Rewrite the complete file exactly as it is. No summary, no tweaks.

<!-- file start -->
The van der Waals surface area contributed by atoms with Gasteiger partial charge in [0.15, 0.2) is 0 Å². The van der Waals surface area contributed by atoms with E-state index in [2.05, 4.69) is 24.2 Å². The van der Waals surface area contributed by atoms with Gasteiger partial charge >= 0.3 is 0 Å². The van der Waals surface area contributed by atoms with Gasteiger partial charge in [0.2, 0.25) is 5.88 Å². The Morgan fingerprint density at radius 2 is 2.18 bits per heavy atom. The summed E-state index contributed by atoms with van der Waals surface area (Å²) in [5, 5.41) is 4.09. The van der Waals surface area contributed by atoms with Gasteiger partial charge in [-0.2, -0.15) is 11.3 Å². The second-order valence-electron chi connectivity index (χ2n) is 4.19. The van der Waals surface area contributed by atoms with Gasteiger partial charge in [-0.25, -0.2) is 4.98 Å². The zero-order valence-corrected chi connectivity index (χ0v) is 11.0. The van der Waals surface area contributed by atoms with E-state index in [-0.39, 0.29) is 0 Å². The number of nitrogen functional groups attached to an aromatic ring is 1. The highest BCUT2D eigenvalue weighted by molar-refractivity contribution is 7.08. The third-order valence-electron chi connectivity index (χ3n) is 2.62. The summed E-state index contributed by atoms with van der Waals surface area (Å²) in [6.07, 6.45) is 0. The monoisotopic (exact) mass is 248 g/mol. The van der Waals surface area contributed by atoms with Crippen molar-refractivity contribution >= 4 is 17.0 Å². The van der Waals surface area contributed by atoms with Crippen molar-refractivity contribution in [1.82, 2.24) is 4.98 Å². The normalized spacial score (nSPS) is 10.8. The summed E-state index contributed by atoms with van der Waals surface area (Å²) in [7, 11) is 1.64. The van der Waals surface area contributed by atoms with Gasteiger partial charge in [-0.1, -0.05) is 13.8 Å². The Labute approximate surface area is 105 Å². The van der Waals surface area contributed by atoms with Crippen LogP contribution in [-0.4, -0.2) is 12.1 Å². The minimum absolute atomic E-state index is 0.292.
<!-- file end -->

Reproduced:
The van der Waals surface area contributed by atoms with Gasteiger partial charge in [0.15, 0.2) is 0 Å². The van der Waals surface area contributed by atoms with E-state index in [2.05, 4.69) is 24.2 Å². The van der Waals surface area contributed by atoms with Gasteiger partial charge >= 0.3 is 0 Å². The van der Waals surface area contributed by atoms with Gasteiger partial charge in [0.2, 0.25) is 5.88 Å². The Morgan fingerprint density at radius 2 is 2.18 bits per heavy atom. The summed E-state index contributed by atoms with van der Waals surface area (Å²) in [5, 5.41) is 4.09. The van der Waals surface area contributed by atoms with Gasteiger partial charge in [-0.2, -0.15) is 11.3 Å². The second-order valence-electron chi connectivity index (χ2n) is 4.19. The van der Waals surface area contributed by atoms with Gasteiger partial charge in [-0.25, -0.2) is 4.98 Å². The zero-order valence-corrected chi connectivity index (χ0v) is 11.0. The van der Waals surface area contributed by atoms with E-state index in [-0.39, 0.29) is 0 Å². The number of nitrogen functional groups attached to an aromatic ring is 1. The highest BCUT2D eigenvalue weighted by molar-refractivity contribution is 7.08. The third-order valence-electron chi connectivity index (χ3n) is 2.62. The summed E-state index contributed by atoms with van der Waals surface area (Å²) in [6.07, 6.45) is 0. The monoisotopic (exact) mass is 248 g/mol. The van der Waals surface area contributed by atoms with Crippen molar-refractivity contribution >= 4 is 17.0 Å². The van der Waals surface area contributed by atoms with Crippen molar-refractivity contribution in [1.82, 2.24) is 4.98 Å². The normalized spacial score (nSPS) is 10.8. The summed E-state index contributed by atoms with van der Waals surface area (Å²) in [7, 11) is 1.64. The van der Waals surface area contributed by atoms with Gasteiger partial charge in [-0.1, -0.05) is 13.8 Å². The Labute approximate surface area is 105 Å². The van der Waals surface area contributed by atoms with Crippen LogP contribution in [-0.4, -0.2) is 12.1 Å². The minimum absolute atomic E-state index is 0.292.